For as long as I can remember, the end of my summer holidays has always coincided with the beginning of the grape harvest.
What an amazing way to start the year, by witnessing the sunny Champagne vineyard.

As every year, we carefully monitor the progress of the harvest, which is the result of a year’s work in our vineyards.

During this particular period we are always looking forward to knowing whether the quality of the harvest is up to our expectations.

It must be said that after the exceptional level of the last few years the expectations are very high! Everything was perfect! The quantity, the taste, the quality…

In some years, everything goes perfectly, leaving no room for doubt as to the quality of the coming harvest, as it was the case in 2018. Whereas for other years, such as 2019, we didn’t have much hope:

The terrible weather at the beginning of the year led to an icy spring.

Then there was hail, and finally a heatwave…

So how can we explain a rather healthy-looking harvest, which goes against all of our expectations?

Is the vine masochistic ?

An old saying tells us that indeed « the vine likes to suffer. »

Historically, it is true that the greatest vineyards are located on grounds that are not very fertile: the clay and rocks of the Médoc, the sand and granite of the Saint-Joseph, or even the rolled pebbles of the Châteauneuf-du-Pape.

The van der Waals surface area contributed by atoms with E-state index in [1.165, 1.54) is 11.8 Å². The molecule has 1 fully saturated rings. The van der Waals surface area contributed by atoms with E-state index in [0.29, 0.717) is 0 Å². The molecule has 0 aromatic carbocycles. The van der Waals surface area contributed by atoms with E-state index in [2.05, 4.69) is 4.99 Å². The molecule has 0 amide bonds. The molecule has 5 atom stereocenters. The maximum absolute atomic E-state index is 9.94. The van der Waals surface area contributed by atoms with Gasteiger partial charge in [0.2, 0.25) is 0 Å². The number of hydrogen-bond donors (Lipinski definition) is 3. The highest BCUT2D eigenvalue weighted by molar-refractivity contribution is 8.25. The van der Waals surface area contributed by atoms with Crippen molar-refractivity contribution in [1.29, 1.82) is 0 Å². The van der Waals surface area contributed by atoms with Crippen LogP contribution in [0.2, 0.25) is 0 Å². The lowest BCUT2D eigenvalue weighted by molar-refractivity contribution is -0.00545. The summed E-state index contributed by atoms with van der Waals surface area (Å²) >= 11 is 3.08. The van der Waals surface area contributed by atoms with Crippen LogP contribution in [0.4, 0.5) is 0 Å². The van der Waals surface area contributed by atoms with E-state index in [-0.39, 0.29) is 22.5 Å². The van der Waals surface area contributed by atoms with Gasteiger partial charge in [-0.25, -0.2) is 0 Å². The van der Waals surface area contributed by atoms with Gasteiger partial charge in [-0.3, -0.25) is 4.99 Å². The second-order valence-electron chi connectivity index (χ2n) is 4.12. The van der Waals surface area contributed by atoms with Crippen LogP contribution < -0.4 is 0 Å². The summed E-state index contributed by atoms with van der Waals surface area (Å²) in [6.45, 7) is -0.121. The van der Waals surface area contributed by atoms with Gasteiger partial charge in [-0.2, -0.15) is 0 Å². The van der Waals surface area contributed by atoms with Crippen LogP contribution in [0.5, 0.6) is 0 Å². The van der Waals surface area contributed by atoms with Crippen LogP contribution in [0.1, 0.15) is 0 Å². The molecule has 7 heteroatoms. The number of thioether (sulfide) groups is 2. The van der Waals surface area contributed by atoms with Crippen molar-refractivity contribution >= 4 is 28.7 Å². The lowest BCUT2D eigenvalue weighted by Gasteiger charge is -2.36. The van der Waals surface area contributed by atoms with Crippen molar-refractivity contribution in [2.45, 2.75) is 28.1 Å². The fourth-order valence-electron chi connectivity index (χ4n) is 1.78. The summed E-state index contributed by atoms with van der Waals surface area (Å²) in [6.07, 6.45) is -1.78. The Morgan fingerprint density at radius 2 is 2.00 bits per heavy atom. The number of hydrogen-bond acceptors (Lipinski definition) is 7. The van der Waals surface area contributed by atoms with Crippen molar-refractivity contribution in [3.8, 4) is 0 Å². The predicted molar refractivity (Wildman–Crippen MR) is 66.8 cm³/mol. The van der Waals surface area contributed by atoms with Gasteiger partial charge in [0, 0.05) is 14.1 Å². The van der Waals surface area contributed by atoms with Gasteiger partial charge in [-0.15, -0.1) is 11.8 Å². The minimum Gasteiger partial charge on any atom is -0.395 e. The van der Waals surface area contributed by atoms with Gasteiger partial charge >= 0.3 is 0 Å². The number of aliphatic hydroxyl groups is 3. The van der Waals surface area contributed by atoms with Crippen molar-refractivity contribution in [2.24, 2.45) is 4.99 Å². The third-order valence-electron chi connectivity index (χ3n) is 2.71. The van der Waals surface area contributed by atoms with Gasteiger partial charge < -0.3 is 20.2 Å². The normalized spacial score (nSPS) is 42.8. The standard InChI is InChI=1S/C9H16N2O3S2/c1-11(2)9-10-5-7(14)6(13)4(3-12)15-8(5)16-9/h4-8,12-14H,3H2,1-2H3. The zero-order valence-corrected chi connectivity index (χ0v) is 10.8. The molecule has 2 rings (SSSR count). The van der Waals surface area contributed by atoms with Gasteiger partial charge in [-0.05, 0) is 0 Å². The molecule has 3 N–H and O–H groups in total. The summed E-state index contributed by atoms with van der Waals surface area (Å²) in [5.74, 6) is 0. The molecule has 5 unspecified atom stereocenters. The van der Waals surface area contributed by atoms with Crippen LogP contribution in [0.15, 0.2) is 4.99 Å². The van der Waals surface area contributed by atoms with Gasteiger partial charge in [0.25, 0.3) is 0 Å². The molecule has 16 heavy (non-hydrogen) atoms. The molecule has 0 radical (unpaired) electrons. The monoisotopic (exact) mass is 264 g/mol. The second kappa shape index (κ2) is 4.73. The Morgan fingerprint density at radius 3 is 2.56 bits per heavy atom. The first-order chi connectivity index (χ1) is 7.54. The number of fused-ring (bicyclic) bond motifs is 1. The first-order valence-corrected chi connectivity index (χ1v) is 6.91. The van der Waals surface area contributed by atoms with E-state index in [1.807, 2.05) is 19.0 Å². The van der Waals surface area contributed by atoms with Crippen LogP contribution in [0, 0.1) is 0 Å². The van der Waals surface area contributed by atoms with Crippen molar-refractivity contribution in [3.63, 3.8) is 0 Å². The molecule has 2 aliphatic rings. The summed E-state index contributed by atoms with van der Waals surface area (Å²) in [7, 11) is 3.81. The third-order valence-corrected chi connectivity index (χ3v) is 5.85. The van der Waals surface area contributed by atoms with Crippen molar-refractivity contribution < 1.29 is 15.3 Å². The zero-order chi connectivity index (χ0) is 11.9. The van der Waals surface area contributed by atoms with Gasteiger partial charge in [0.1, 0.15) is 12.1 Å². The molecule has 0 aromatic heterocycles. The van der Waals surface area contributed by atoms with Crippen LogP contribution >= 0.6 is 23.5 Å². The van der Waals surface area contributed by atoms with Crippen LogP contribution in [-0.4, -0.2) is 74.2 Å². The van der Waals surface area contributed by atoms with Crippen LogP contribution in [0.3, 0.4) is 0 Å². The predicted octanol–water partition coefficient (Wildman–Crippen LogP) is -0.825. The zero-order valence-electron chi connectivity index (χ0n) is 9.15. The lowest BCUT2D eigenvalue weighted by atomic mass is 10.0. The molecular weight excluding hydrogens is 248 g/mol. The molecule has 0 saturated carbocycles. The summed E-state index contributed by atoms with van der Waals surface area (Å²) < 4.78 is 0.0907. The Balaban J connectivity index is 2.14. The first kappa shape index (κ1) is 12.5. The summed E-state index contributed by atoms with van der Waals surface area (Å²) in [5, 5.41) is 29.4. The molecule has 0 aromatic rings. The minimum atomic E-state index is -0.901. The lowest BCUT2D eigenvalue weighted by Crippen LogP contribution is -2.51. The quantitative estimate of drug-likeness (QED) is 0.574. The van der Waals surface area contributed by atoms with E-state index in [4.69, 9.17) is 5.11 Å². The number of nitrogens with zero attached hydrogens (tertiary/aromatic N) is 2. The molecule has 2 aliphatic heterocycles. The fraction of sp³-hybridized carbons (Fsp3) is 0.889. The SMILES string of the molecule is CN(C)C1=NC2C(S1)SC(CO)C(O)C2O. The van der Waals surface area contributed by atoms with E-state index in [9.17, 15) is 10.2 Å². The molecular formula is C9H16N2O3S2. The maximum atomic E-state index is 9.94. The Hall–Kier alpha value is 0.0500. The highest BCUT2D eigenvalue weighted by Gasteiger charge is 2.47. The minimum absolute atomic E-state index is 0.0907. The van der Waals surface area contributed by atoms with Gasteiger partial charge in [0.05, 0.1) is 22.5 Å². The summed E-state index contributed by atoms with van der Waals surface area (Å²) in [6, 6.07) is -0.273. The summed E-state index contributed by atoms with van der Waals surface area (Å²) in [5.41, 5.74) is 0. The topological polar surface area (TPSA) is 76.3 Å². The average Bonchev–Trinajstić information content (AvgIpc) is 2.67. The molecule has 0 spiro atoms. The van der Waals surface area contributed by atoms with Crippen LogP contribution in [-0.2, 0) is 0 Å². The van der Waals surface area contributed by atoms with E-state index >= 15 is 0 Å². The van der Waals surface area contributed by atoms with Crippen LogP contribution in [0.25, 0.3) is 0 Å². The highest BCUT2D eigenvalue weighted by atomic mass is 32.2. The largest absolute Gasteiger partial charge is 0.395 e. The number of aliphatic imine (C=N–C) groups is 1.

Champagne is no exception to the rule.

In fact, one of our greatest strengths comes from our soil which is primarily composed of limestone, just as in the Reims mountains where most of our Pinots Noirs Grands Crus reside.

And yet, limestone is all but welcoming. It is porous and therefore retains water, annihilating all hope that it could become an agricultural land…

But nature is well designed, and the vine is then forced to draw a minimum of water and nutrients from the depths, which in small quantity, actually favours a balance between acidity, fruit, and sugar.

The best soils for champagne vines are therefore the ones with the most limestone.
On fertile lands that are irrigated by mankind, the vines would be extremely vigorous, but the grapes would be unfit for the elaboration of great wines, and would therefore only be consumed as table grapes.

Limestone is also what differentiates us from other bubblies: from sparkling wines, to cava or even prosecco.

If you play the game of the seven differences we would say:
• The origin is different
• The grape is different
• The method is different
• The climate is different
• The ageing in different
• …

So, if I were to produce an Italian bubbly with chardonnays and pinots, as they do in Champagne, with the Champagne method, would I then obtain champagne?

The answer is no, and we always come back to the importance of the limescale soil, which is unique to the Champagne land.

The same goes for the English bubblies.

I’m often told:

“But with global warming, soon we’ll make champagne in England! “
“Is that why champagne houses are investing over there?”

I’m not saying that English bubblies are not good, or don’t have a place in the industry, I’m simply specifying that they will never be champagne.